This review is surprisingly free of any major spoilers.
The premise of Stranger Than Fanfiction (written by Chris Colfer) is four friends, bonded by their love of a tv show reminiscent of something Doctor Who-related, who go on a road trip the summer after they graduate as a last laugh of sorts. As a joke, they invite the actor who stars in the show along for the ride, and the actor agrees to come along. His coming along turns the trip- and their lives- completely upside down, and sets them on course for adventures and experiences that certainly are stranger than fanfiction.
My favourite thing about the book was how much time the author took in developing the five main characters, and how well those five characters molded together to form a group and grow together. Each character represented a different part of him, and each character was hiding something. As the writer stated in several interviews, all five characters united shared a fear of disapproval, a fear that I think governs a lot of this generation and motivates us to hide parts of ourselves. That human instinct is portrayed very well with Cash, Joey, Topher, Sam and Mo.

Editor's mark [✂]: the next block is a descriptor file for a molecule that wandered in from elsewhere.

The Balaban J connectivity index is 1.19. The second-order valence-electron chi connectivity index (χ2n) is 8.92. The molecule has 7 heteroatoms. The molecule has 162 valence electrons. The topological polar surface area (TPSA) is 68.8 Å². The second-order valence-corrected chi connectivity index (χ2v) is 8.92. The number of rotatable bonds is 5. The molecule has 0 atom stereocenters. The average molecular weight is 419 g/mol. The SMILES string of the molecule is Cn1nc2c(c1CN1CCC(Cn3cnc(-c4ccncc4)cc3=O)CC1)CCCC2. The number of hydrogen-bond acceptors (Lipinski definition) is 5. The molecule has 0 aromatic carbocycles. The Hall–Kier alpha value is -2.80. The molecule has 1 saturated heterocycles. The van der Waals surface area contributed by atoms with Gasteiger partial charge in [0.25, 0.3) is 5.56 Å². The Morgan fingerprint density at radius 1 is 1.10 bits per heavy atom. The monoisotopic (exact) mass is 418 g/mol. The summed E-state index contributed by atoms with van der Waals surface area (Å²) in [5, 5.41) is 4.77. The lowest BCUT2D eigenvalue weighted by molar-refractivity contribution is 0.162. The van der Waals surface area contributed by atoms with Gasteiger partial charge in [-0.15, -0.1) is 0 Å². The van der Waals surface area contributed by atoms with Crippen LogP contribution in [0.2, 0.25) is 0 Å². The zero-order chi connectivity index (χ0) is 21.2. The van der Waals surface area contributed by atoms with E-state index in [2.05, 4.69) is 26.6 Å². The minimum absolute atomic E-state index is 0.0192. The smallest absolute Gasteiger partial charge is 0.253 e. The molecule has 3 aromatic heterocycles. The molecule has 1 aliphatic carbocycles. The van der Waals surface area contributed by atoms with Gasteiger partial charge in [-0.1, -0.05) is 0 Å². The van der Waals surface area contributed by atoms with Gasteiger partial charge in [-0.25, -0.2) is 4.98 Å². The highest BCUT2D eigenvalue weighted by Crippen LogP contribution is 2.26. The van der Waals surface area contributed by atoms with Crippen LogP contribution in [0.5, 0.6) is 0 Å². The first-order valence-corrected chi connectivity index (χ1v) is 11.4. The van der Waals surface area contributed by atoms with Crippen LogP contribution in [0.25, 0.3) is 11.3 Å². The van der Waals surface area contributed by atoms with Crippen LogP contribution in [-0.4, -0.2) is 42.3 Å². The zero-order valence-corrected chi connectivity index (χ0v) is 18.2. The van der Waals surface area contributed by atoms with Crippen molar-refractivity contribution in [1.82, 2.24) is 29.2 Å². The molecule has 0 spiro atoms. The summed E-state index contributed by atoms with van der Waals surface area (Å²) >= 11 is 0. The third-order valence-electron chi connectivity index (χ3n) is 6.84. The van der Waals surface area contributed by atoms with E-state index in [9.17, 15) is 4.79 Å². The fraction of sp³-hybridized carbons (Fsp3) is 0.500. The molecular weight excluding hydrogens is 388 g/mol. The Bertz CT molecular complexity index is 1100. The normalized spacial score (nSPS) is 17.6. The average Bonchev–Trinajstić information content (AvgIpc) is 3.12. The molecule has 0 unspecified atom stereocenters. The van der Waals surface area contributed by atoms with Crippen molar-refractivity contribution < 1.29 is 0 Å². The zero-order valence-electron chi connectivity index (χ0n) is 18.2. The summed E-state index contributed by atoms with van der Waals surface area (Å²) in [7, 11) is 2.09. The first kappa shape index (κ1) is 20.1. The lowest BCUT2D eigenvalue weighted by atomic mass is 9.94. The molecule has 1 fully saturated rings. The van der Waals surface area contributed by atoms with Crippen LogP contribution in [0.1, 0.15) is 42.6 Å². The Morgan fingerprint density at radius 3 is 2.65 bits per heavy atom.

Another aspect the book I thoroughly enjoyed was the road trip itself. The team visited several landmarks along the way, yet my favourite scenes were the unplanned stops at the concert and at the abandoned water park. They made for the best stories.
I've noticed a lot of the criticism toward the book was about the writing style, yet I think that the simplicity in the writing leaves better place for a wonderful story to be told and characters to be developed. No, it isn't Shakespeare, but on the bright side,it isn't Shakespeare. (that totally wasn't a quote from the book)
I am very impressed with the representation in this book, and I love that one of the characters explains so well the concepts of gender and sexuality, and how they are different. Important messages can be found throughout the book in the characters' dialogue, and several times I wanted to pause my reading and highlight things, though I resisted the temptation. I will lovingly deface the book during my reread.
The ending is gut wrenching, and I am still upset, but I have realized that the book couldn't have ended any other way. It had to end the way it had for the characters to reach their full potential and complete their arcs. Nevertheless, I am sad.
I have yet to be disappointed by Chris Colfer's writing, and I highly recommend this book to anyone who has ever been in a fandom. I rate it a 4.5 out of 5 stars.
If Chris Colfer wants to go on a road trip with his fans, I offer my terrible map skills and good taste in music.
P.S: Glad to be back!